Green Eggs and Ham

2019-2022 • U • 26m

Created by Jared Stern, this Daytime Emmy-winning show takes the setting and protagonists of the Dr. Seuss book, and then somehow turns it into a spy thriller with an all-star cast including Michael Douglas. It’s faithful to laws of the Suessniverse (I wish I’d coined that word) but has its own special ingredients that elevated it above previous adaptations.

Primal

2019- • 15 • 56m

Created by Genndy Tartakovsky ("Dexter’s Laboratory", “Samurai Jack”, “Star Wars: Clone Wars” – the good one, “Unicorn: Warriors Eternal”), this is the kind of show you only get to make when you have a proven track record of hits. Almost completely devoid of dialogue. Bloodsoaked from the outset. Set in an anachronistic prehistory. It tells the story of a male neanderthal (Spear) and a female tyrannosaurus (Fang), who become an odd couple after their respective families are killed. As they travel the world in search of a place to live in peace they encounter a variety of human cultures including Celts, Egyptians and Vikings, Its initial run picked up three Primtetime Emmy Awards. While the second season concludes the story of Spear and Fang, Tartakovsky has plans for a third season with new characters.

The 2020s

Kipo and the Age of Wonderbeasts

2020 • PG • 24m

Created by Bill Wolkoff (writer on “Star Trek: Strange New Worlds”) and Radford Sechrist (art on “Megamind”), based on a 2015 webcomic published on Tumblr. Kipo is a young girl who has lived underground her whole life. After a cave-in, she goes to the surface to look for her father. There she finds a post-apocalyptic world inhabited by mutated talking animals. Critic Glen Weldon said: “If you were to combine the vast world-building of ‘Avatar: The Last Airbender  with the heart and inclusivity of ‘Steven Universe’, you’d wind up with something that looked a lot like ‘Kipo’.”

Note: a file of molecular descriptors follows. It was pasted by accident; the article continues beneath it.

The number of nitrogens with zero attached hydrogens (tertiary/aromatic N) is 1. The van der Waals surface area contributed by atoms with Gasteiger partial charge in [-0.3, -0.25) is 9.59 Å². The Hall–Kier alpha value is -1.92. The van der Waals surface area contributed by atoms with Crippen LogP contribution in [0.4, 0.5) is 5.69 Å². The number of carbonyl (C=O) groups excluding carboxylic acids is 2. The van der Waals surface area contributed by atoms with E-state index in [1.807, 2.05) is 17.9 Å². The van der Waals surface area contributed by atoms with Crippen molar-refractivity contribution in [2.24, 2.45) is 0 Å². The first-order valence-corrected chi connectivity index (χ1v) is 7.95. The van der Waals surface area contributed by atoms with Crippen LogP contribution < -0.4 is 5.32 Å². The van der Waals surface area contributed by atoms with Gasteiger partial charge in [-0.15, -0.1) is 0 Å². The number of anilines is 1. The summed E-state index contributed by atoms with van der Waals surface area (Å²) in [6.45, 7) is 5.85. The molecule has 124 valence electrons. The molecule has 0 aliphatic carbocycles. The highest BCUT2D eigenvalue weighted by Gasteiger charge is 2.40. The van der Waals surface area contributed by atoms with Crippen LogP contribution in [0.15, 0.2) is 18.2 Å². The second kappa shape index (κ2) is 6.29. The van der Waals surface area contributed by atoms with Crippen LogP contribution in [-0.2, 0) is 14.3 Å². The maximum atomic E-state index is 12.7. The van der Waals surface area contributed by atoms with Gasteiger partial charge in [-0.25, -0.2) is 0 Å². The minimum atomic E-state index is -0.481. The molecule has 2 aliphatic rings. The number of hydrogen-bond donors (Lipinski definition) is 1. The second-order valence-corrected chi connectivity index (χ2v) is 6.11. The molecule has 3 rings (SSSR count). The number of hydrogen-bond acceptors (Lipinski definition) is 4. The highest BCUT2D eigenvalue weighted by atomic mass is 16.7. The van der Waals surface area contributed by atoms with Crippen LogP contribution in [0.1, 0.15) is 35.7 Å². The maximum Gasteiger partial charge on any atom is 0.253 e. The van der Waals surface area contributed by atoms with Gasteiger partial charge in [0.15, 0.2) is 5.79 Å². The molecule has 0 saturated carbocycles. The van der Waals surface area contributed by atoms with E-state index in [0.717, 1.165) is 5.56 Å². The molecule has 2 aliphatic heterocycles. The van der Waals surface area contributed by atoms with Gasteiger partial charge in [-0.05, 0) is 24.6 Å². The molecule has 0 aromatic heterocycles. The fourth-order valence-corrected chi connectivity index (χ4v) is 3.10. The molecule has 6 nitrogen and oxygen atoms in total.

Kid Cosmic

2021-2022 • PG • 25m

This show was created by Lauren Faust and her partner Craig McCracken whose previous collaborations include “The PowerPuff Girls”, “Foster’s Home for Imaginary Friends” and “Wander Over Yonder”. It tells the story of a boy living in a junkyard in a sparsely populated strip of the New Mexico desert who dreams of becoming a superhero. When a spaceship containing five cosmic stones of power crashes nearby, he has his chance. Another hit with the critics and winner of two Children’s and Family Emmy Awards.

Dead End: Paranormal Park

2022 • PG • 27m

Created by Hamish Steele based on his “DeadEndia” graphic novel series, the show follows haunted amusement park employees Barney and Norma. It’s been called a horror mystery comedy, and in some respects it is a bit like “Scooby-Doo” if the ghosts and demons were real. It’s another hit with the critics, although at this point the phrase “Steven Universe meets Adventure Time” probably needs to be retired. Also, I should probably go and watch them.

Star Trek: Prodigy

2021-2024 • PG • 24m

I left “Prodigy” out when I originally published this article, but that was before I saw the second season. This computer animated show acts as a direct successor to “Voyager” but doesn’t suffer from the problems that show had. It takes place in between the events of “Lower Decks” and “Picard” with the season 2 finale directly referencing the events of the latter and the “Short Treks” episode “Children of Mars”. Created by the Dan and Kevin Hageman, whose credits include co-writing “The Lego Movie” and “Ninjago”, this may be the best written Star Trek of the current era. So of course it was canceled before the second season aired. But it was picked up by Netflix and if enough people watch it, perhaps there will be a third season. And I almost forgot to mention that it features the voice talents of Jason Mantzoukas and Jameela Jamil from “The Good Place” and is full of easter eggs for “Doctor Who” fans.